Nothing ruins a perfectly good dinner party quite like blood curdling screaming and thrashing about in the sand.
It’s become somewhat of a twice weekly habit, meeting a few of our traveling friends, usually at Phen’s, the best seafood place on the beach: white umbrellas, red candles inside gleaming glass globes, the quiet slosh of the sea as dinner music, stars echoing our laughter overhead, sand between our toes.
The children run the beach like wildlings: capturing crabs, building sand creations, chasing the paper lantern sellers in hopes of watching one be lit and released on the night breeze, doing the things I remember doing with other traveling kids, on beaches on the other side of the world. They yell, they laugh, they scream; but this was another sort of scream.
You know the one: in which there is imminent death or dismemberment threatened. The one in which the child is shrieking in that uncivilized way that lets even the most relaxed mama know that she ought to pull herself out of her beer glass and see who is chopping her child to bits. That scream.
Would you like four guesses as to the screamer?
I bet it won’t take you more than one. 😉
There are moments in life when I’m glad we spent many hours working on our kids trusting us when we told them to do something, looking us in the eyes when we gave an instruction, and developing self control over emotions. This was one of them.
Ezra was mid-wild-eyed shriek, rolling in the sand like he’d been attacked by bees, when I pinned his leg to the ground and grabbed his face in my free hand. Tony was right behind me (as were the entire Thai staff of the restaurant, all of our friends and the children. I got his eye balls and firmly but quietly started to talk him down off of the cliff. Beyond the fear and the pain he managed to managed to find his breath, stop thrashing and get control of his mind long enough to say, “I don’t know what it was! Maybe a jelly fish? Or something bit me!”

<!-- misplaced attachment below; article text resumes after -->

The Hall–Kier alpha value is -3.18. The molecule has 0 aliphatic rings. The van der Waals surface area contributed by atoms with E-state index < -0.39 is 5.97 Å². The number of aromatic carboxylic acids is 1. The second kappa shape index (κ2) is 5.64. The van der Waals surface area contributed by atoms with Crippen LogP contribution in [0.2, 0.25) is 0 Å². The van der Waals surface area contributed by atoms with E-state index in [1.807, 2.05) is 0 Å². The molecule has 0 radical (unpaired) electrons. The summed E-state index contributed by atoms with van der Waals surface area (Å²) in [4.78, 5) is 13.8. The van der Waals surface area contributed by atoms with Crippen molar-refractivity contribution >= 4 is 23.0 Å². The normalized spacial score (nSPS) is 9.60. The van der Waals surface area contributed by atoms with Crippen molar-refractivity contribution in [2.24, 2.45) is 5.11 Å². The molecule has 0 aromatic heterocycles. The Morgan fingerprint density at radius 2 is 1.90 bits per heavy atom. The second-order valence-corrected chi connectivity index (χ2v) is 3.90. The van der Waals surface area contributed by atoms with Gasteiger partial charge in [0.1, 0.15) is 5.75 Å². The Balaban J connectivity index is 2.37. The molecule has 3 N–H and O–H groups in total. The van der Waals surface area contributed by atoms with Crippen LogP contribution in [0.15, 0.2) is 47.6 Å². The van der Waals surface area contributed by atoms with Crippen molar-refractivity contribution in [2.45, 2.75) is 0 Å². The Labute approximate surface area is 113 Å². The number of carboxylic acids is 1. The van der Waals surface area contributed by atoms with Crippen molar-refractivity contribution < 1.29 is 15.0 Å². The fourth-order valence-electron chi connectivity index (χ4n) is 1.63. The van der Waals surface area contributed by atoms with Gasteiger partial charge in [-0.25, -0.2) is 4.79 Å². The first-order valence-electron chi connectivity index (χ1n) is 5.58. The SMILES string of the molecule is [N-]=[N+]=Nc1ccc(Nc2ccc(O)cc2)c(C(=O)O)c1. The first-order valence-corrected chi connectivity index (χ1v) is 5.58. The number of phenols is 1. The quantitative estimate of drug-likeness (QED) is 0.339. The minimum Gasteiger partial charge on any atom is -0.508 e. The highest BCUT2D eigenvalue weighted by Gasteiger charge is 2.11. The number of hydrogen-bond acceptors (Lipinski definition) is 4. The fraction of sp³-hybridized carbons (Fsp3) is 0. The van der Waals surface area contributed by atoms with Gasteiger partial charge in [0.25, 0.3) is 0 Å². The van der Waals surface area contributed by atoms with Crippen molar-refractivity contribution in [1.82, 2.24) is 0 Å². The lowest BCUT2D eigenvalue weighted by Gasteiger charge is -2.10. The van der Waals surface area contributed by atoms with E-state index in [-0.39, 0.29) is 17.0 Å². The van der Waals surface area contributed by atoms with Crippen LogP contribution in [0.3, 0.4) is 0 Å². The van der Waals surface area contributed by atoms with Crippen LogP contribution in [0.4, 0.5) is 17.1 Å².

None of the above. Tony had the flashlight and was grim faced over a fishhook set deep in the top of Ezra’s right foot. He was carefully picking several others from where they were lodged in the folds of his pants and near his leg. It was a cluster of rusty hooks on multiple lines that must have washed ashore.
This is not our first fishhook. Hannah cast one hard and set it into the back of Gabe’s hand a couple of years back. Tony extracted that one with the aid of a godfather, a pair of pliers and a needle.
Our friends flew into action, looking for pliers or cutters of some sort.
- Scissors appeared and we cut away the line and other hooks.
- I held Ezra’s leg and his attention.
- Amy rubbed his back.
- Our little friends stood around, wide-eyed, watching their big buddy breathe through it.
- A fellow diner handed us peroxide and cotton out of her purse to clean the wound.
- Cutters appeared from a worksite nearby and Tony nipped off the eye-end of the hook, planning to push it on through as we have before.
- Mike lent us his bike and we headed home to attempt to do so without the “help” of an entire restaurant full of onlookers.
I’ll spare you the details, but suffice it to say that Tony could not push the hook on through and Ezra was a total trooper in letting us try.
It’s an hour’s ride to the medical facility that we prefer on the island (there is a lesser one, but we’re already registered with Bangkok Hospital and are impressed by their level of care.)
Ez rode, sandwiched between us like cheese between toast and didn’t complain a bit.
“You know, Mom,” he sniffed as we bundled him onto the motorbike, “I’m glad it was me who got the hooks and not the little kids (referring to his 3 friends 6 and under) because this hurts too much.”
As usual there was no wait at Bangkok Hospital.
- We were in and out in under an hour.
- The staff was kind and competent.
- The hook had to be surgically removed, which was definitely harder on Dad than on the boy.
- Three stitches and an impressive bandaid.
- A prescription for antibiotics, pain meds and special “sauce” for treating the wound later.
- Total cost $250 USD.
While we were repackaging the boy for the long ride home, near midnight, I commented to Tony, on the eve of the election that, “My vote goes to whoever can provide this level of healthcare and service at this cost in the good ol’ US of A.”
And yes, he’s up to date on his tetanus shot.
** And a big thank you to Worldschool Adventures for lending us your bike, and your helmet and walking Elisha home, and to the Kirk family for picking up dinner and sorting out the restaurant, we’ll settle up when the dust settles!**